MUFG maintains 6.5% growth projection for Philippines
IN light of the slower expansion anticipated in the second half of this year, MUFG Bank Ltd. maintained its 2022 economic growth projection for the Philippines at 6.5 percent, the lower end of the government’s adjusted target.
In a report released on Wednesday night, it noted that the Philippines’ real gross domestic product (GDP) growth in the first quarter (Q1) of 2022 exceeded expectations with a growth rate of 8.3 percent year over year, which was the highest since the second quarter (Q2) of 2021 and was partially attributed to low base effect.
Japan’s largest bank said the economy returned to pre-pandemic levels earlier than anticipated, thanks to strong GDP growth in the first quarter. However, slower growth is anticipated year on year for the ensuing quarters as low base effects fade and high levels of inflation have an impact on the ongoing recovery in private consumption.
“Prior to the release of Q2 GDP numbers, we have penciled in a 2022 growth rate at 6.5 percent up from 2021’s 5.8 percent. We are not changing our view for now as greater downside risks have emerged since then, e.g. higher inflation, potential slowdown in external demand, which could balance out the stronger growth rate seen in Q1,” it added.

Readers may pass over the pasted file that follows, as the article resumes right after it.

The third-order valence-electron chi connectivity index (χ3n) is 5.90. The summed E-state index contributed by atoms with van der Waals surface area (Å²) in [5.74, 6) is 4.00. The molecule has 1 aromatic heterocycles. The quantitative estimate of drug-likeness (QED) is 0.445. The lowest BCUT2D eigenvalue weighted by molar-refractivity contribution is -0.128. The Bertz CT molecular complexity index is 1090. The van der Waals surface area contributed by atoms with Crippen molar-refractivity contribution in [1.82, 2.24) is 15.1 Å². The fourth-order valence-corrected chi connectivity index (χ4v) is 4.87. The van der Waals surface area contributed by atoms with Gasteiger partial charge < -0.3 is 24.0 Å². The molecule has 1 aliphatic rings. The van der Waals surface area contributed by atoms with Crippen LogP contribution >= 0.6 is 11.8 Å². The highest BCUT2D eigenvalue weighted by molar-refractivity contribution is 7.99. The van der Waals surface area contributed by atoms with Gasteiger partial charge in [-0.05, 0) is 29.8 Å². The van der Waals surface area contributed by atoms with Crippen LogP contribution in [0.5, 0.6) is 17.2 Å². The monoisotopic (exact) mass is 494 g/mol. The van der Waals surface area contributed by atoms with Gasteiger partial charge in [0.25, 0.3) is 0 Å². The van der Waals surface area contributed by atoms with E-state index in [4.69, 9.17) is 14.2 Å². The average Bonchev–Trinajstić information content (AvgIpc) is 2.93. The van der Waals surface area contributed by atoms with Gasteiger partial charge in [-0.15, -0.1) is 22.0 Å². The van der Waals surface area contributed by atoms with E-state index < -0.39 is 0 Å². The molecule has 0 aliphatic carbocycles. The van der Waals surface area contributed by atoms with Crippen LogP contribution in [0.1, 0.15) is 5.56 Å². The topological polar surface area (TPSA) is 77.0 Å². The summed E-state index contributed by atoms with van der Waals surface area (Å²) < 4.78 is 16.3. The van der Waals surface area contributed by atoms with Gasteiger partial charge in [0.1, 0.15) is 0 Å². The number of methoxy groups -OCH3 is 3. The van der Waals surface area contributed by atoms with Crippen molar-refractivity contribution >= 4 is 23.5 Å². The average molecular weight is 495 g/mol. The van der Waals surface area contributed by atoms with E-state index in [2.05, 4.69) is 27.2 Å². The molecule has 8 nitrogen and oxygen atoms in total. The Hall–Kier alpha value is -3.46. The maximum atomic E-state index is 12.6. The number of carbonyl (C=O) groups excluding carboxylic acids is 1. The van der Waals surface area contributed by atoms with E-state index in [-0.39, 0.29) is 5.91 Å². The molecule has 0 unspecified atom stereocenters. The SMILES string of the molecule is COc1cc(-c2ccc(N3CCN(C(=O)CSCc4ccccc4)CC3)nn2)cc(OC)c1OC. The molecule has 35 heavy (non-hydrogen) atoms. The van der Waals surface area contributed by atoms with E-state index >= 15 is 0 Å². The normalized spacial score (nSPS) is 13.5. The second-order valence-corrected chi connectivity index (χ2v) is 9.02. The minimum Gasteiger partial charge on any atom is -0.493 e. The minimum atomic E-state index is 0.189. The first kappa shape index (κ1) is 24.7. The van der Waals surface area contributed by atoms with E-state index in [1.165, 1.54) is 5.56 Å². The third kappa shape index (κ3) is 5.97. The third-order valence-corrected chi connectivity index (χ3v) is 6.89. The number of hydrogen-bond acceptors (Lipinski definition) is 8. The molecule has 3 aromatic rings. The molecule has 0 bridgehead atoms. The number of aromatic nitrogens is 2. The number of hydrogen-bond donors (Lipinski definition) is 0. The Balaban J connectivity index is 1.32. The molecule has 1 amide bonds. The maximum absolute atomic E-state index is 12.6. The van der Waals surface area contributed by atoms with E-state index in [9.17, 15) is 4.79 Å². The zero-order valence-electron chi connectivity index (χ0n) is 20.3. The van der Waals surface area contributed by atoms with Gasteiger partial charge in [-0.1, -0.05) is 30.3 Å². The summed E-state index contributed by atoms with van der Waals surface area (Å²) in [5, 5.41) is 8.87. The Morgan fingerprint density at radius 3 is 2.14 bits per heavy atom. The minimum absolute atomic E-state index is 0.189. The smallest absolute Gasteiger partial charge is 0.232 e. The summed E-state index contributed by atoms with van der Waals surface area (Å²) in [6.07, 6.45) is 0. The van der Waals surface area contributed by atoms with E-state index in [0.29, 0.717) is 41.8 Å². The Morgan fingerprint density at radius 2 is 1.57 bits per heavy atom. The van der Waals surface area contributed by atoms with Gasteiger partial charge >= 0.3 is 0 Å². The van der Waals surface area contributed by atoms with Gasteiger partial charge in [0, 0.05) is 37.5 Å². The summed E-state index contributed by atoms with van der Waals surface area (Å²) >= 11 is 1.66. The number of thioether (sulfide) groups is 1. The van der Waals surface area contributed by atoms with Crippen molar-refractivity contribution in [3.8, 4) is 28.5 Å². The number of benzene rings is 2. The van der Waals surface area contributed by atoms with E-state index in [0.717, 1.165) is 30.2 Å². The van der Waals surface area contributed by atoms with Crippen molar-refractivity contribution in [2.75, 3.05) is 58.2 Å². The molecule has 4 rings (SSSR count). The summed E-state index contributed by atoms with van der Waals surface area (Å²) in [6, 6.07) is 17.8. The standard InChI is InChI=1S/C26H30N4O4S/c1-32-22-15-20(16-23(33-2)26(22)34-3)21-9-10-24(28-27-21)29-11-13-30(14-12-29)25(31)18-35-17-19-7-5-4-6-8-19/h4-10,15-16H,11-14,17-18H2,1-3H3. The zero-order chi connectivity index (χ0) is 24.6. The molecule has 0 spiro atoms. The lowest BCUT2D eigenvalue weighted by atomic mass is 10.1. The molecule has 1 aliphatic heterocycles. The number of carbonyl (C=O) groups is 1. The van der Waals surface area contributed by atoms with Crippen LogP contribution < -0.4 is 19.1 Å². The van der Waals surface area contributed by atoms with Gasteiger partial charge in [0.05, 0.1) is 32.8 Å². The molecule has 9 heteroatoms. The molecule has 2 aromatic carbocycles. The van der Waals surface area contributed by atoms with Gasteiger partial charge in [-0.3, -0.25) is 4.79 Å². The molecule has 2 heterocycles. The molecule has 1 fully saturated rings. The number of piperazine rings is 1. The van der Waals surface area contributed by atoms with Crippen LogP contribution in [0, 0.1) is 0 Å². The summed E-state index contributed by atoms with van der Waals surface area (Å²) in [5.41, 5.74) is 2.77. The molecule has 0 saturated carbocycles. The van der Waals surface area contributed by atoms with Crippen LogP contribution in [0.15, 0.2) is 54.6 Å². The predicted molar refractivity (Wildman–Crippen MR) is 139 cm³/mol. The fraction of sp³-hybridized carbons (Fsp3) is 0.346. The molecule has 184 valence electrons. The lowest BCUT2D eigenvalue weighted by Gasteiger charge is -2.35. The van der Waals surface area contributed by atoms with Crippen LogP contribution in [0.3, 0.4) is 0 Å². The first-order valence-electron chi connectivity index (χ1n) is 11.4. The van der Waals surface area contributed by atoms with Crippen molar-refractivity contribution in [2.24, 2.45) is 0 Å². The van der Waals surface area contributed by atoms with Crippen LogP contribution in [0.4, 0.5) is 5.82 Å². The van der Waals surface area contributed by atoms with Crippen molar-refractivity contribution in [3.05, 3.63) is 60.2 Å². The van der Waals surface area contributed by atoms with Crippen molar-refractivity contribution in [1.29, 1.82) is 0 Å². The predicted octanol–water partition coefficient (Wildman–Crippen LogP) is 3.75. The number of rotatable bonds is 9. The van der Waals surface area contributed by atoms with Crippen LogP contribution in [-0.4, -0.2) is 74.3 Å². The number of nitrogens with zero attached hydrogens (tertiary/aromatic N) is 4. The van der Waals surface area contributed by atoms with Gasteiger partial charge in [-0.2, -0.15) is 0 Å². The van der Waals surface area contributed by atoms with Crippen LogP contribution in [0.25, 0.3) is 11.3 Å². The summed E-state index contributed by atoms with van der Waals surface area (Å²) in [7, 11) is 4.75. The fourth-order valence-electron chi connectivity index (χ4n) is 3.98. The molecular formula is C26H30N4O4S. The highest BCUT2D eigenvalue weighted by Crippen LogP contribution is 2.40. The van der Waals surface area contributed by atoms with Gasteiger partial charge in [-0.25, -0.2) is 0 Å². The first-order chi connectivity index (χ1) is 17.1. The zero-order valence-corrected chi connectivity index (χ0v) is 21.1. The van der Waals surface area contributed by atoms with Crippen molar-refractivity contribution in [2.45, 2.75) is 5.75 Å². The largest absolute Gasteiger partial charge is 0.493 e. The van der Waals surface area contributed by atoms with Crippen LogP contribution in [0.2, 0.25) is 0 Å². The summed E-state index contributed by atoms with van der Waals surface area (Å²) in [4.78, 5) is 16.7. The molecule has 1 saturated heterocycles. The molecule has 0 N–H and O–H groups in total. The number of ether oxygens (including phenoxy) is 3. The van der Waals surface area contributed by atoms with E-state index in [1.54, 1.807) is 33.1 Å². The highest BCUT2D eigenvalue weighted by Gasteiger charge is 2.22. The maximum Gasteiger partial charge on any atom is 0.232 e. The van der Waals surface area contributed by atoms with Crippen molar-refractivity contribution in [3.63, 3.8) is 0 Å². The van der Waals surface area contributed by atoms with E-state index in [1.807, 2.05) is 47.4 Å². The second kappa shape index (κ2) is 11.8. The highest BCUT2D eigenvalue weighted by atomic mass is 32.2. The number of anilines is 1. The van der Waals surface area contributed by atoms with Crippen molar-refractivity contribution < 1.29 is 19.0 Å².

The latest estimate from MUFG touched the lower end of the government’s 2022 GDP growth objective of 6.5 to 7.5 percent and was recently cut downward from 7 to 8 percent.
The growth rate of remittances “is likely to return to pre-pandemic averages of 4.1 percent between 2015 [and] 2019,” MUFG added.
This is aided in part by increasing OFW gross income and the continued rise in the number of Filipino workers who are working abroad.
On the other hand, it said that net FDIs, which totaled $2.4 billion in the first quarter, are expected to rise as a result of the political unrest that has subsided since the presidential elections and the appointment of important Cabinet positions.
“In addition, investing in the Philippines has become more attractive in the long term following former president [Rodrigo] Duterte’s amendment to the Foreign Investment Act which allows 100-percent foreign ownership of MSMEs (micro, small and medium enterprises) with less stringent requirements than before,” the bank added.